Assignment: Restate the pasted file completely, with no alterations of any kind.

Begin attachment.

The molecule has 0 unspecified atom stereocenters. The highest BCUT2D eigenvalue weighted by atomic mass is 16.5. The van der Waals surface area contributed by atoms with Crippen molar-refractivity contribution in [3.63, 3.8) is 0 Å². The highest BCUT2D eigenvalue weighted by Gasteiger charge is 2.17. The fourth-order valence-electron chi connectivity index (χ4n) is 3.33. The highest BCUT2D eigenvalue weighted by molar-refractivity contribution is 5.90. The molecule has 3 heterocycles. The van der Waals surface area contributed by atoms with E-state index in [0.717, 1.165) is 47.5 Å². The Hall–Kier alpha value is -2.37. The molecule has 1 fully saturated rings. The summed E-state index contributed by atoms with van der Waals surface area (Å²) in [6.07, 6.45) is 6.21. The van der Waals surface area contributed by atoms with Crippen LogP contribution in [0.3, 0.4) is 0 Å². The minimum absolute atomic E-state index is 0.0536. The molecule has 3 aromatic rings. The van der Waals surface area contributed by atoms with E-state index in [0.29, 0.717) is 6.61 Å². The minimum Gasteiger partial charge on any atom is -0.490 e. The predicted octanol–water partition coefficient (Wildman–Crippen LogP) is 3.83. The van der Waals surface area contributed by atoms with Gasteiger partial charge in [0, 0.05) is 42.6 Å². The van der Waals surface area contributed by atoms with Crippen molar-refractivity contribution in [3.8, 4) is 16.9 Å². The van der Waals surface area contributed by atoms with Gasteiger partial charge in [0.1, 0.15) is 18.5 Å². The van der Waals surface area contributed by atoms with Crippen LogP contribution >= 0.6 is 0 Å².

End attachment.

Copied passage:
The molecule has 0 unspecified atom stereocenters. The highest BCUT2D eigenvalue weighted by atomic mass is 16.5. The van der Waals surface area contributed by atoms with Crippen molar-refractivity contribution in [3.63, 3.8) is 0 Å². The highest BCUT2D eigenvalue weighted by Gasteiger charge is 2.17. The fourth-order valence-electron chi connectivity index (χ4n) is 3.33. The highest BCUT2D eigenvalue weighted by molar-refractivity contribution is 5.90. The molecule has 3 heterocycles. The van der Waals surface area contributed by atoms with E-state index in [0.717, 1.165) is 47.5 Å². The Hall–Kier alpha value is -2.37. The molecule has 1 fully saturated rings. The summed E-state index contributed by atoms with van der Waals surface area (Å²) in [6.07, 6.45) is 6.21. The van der Waals surface area contributed by atoms with Crippen LogP contribution in [0.3, 0.4) is 0 Å². The minimum absolute atomic E-state index is 0.0536. The molecule has 3 aromatic rings. The van der Waals surface area contributed by atoms with E-state index in [0.29, 0.717) is 6.61 Å². The minimum Gasteiger partial charge on any atom is -0.490 e. The predicted octanol–water partition coefficient (Wildman–Crippen LogP) is 3.83. The van der Waals surface area contributed by atoms with Gasteiger partial charge in [0, 0.05) is 42.6 Å². The van der Waals surface area contributed by atoms with Crippen molar-refractivity contribution in [3.8, 4) is 16.9 Å². The van der Waals surface area contributed by atoms with Gasteiger partial charge in [0.1, 0.15) is 18.5 Å². The van der Waals surface area contributed by atoms with Crippen LogP contribution >= 0.6 is 0 Å².